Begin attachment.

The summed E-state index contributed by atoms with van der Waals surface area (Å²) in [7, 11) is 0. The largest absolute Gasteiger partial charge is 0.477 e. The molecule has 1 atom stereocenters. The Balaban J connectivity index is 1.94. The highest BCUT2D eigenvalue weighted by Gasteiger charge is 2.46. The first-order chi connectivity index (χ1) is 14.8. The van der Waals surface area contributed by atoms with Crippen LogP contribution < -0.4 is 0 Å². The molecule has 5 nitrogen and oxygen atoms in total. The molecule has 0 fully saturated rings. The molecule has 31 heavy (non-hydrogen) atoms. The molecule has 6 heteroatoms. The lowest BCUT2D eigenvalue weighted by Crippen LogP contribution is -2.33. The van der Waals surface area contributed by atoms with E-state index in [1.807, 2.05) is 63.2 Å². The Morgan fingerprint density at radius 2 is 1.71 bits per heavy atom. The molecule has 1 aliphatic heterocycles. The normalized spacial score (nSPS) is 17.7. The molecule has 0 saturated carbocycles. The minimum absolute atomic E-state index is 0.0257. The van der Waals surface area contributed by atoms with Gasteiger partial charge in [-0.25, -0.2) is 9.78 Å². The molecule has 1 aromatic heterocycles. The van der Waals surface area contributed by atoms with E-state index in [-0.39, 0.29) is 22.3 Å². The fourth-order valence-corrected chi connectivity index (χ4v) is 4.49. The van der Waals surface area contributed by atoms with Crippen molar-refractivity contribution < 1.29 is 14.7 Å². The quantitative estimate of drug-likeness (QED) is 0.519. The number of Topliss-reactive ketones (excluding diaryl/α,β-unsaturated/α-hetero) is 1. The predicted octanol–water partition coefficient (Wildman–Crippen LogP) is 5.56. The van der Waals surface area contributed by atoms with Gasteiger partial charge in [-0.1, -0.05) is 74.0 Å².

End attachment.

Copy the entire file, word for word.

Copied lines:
The summed E-state index contributed by atoms with van der Waals surface area (Å²) in [7, 11) is 0. The largest absolute Gasteiger partial charge is 0.477 e. The molecule has 1 atom stereocenters. The Balaban J connectivity index is 1.94. The highest BCUT2D eigenvalue weighted by Gasteiger charge is 2.46. The first-order chi connectivity index (χ1) is 14.8. The van der Waals surface area contributed by atoms with Crippen LogP contribution < -0.4 is 0 Å². The molecule has 5 nitrogen and oxygen atoms in total. The molecule has 0 fully saturated rings. The molecule has 31 heavy (non-hydrogen) atoms. The molecule has 6 heteroatoms. The lowest BCUT2D eigenvalue weighted by Crippen LogP contribution is -2.33. The van der Waals surface area contributed by atoms with E-state index in [1.807, 2.05) is 63.2 Å². The Morgan fingerprint density at radius 2 is 1.71 bits per heavy atom. The molecule has 1 aliphatic heterocycles. The normalized spacial score (nSPS) is 17.7. The molecule has 0 saturated carbocycles. The minimum absolute atomic E-state index is 0.0257. The van der Waals surface area contributed by atoms with Gasteiger partial charge in [-0.25, -0.2) is 9.78 Å². The molecule has 1 aromatic heterocycles. The van der Waals surface area contributed by atoms with E-state index in [-0.39, 0.29) is 22.3 Å². The fourth-order valence-corrected chi connectivity index (χ4v) is 4.49. The van der Waals surface area contributed by atoms with Crippen molar-refractivity contribution < 1.29 is 14.7 Å². The quantitative estimate of drug-likeness (QED) is 0.519. The number of Topliss-reactive ketones (excluding diaryl/α,β-unsaturated/α-hetero) is 1. The predicted octanol–water partition coefficient (Wildman–Crippen LogP) is 5.56. The van der Waals surface area contributed by atoms with Gasteiger partial charge in [-0.1, -0.05) is 74.0 Å².